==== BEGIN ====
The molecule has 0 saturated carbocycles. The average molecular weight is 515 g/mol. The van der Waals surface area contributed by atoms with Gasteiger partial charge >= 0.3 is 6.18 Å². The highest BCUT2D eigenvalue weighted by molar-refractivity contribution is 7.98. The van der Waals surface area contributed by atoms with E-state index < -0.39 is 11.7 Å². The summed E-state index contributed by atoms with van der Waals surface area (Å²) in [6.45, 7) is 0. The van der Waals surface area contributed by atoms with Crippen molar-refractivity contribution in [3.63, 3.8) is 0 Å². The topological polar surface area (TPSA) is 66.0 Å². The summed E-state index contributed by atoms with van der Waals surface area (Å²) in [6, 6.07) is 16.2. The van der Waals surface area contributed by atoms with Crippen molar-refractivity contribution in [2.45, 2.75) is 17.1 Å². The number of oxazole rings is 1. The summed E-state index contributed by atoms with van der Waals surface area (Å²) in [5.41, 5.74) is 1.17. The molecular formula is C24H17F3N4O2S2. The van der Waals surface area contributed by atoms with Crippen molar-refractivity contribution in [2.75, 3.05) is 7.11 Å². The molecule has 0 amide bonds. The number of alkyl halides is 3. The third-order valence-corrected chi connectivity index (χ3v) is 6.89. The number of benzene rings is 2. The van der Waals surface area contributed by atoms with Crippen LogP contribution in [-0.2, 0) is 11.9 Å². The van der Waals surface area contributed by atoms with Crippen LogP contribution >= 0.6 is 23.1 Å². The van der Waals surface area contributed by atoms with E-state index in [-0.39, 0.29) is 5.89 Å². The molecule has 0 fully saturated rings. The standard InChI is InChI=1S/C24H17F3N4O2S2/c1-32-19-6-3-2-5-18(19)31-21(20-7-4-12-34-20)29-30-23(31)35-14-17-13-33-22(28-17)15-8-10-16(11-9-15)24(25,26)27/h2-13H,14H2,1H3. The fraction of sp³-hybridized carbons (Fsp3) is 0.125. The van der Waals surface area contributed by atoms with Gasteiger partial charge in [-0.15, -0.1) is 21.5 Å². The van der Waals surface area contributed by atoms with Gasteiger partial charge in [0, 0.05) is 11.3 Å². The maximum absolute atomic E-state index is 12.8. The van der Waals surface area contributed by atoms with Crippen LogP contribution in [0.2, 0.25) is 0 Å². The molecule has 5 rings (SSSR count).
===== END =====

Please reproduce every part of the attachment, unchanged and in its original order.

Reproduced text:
The molecule has 0 saturated carbocycles. The average molecular weight is 515 g/mol. The van der Waals surface area contributed by atoms with Gasteiger partial charge >= 0.3 is 6.18 Å². The highest BCUT2D eigenvalue weighted by molar-refractivity contribution is 7.98. The van der Waals surface area contributed by atoms with E-state index < -0.39 is 11.7 Å². The summed E-state index contributed by atoms with van der Waals surface area (Å²) in [6.45, 7) is 0. The van der Waals surface area contributed by atoms with Crippen molar-refractivity contribution in [3.63, 3.8) is 0 Å². The topological polar surface area (TPSA) is 66.0 Å². The summed E-state index contributed by atoms with van der Waals surface area (Å²) in [6, 6.07) is 16.2. The van der Waals surface area contributed by atoms with Crippen molar-refractivity contribution in [2.45, 2.75) is 17.1 Å². The number of oxazole rings is 1. The summed E-state index contributed by atoms with van der Waals surface area (Å²) in [5.41, 5.74) is 1.17. The molecular formula is C24H17F3N4O2S2. The van der Waals surface area contributed by atoms with Crippen molar-refractivity contribution in [2.75, 3.05) is 7.11 Å². The molecule has 0 amide bonds. The number of alkyl halides is 3. The third-order valence-corrected chi connectivity index (χ3v) is 6.89. The number of benzene rings is 2. The van der Waals surface area contributed by atoms with Crippen LogP contribution in [-0.2, 0) is 11.9 Å². The van der Waals surface area contributed by atoms with Crippen LogP contribution >= 0.6 is 23.1 Å². The van der Waals surface area contributed by atoms with E-state index in [-0.39, 0.29) is 5.89 Å². The molecule has 0 fully saturated rings. The standard InChI is InChI=1S/C24H17F3N4O2S2/c1-32-19-6-3-2-5-18(19)31-21(20-7-4-12-34-20)29-30-23(31)35-14-17-13-33-22(28-17)15-8-10-16(11-9-15)24(25,26)27/h2-13H,14H2,1H3. The fraction of sp³-hybridized carbons (Fsp3) is 0.125. The van der Waals surface area contributed by atoms with Gasteiger partial charge in [-0.15, -0.1) is 21.5 Å². The van der Waals surface area contributed by atoms with Gasteiger partial charge in [0, 0.05) is 11.3 Å². The maximum absolute atomic E-state index is 12.8. The van der Waals surface area contributed by atoms with Crippen LogP contribution in [0.2, 0.25) is 0 Å². The molecule has 5 rings (SSSR count).